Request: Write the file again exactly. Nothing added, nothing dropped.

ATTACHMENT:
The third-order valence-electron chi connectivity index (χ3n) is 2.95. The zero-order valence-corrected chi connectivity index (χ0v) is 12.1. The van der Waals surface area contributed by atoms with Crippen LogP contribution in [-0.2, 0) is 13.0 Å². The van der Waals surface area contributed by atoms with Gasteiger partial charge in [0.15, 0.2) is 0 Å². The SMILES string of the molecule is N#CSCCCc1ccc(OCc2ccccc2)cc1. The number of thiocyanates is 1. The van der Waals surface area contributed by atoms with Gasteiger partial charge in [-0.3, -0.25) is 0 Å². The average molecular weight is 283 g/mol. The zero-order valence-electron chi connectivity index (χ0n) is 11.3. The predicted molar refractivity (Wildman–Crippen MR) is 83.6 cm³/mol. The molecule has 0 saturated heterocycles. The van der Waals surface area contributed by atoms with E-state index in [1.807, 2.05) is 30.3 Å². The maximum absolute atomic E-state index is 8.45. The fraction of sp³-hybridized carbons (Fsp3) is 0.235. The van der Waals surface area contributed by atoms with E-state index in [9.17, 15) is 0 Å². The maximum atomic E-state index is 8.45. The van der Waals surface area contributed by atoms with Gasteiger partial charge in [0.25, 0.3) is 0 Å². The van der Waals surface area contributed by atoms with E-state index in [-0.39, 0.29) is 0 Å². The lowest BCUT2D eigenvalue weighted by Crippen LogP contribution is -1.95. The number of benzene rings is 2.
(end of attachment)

The third-order valence-electron chi connectivity index (χ3n) is 2.95. The zero-order valence-corrected chi connectivity index (χ0v) is 12.1. The van der Waals surface area contributed by atoms with Crippen LogP contribution in [-0.2, 0) is 13.0 Å². The van der Waals surface area contributed by atoms with Gasteiger partial charge in [0.15, 0.2) is 0 Å². The SMILES string of the molecule is N#CSCCCc1ccc(OCc2ccccc2)cc1. The number of thiocyanates is 1. The van der Waals surface area contributed by atoms with Gasteiger partial charge in [-0.3, -0.25) is 0 Å². The average molecular weight is 283 g/mol. The zero-order valence-electron chi connectivity index (χ0n) is 11.3. The predicted molar refractivity (Wildman–Crippen MR) is 83.6 cm³/mol. The molecule has 0 saturated heterocycles. The van der Waals surface area contributed by atoms with E-state index in [1.807, 2.05) is 30.3 Å². The maximum absolute atomic E-state index is 8.45. The fraction of sp³-hybridized carbons (Fsp3) is 0.235. The van der Waals surface area contributed by atoms with E-state index in [9.17, 15) is 0 Å². The maximum atomic E-state index is 8.45. The van der Waals surface area contributed by atoms with Gasteiger partial charge in [0.25, 0.3) is 0 Å². The van der Waals surface area contributed by atoms with E-state index in [-0.39, 0.29) is 0 Å². The lowest BCUT2D eigenvalue weighted by Crippen LogP contribution is -1.95. The number of benzene rings is 2.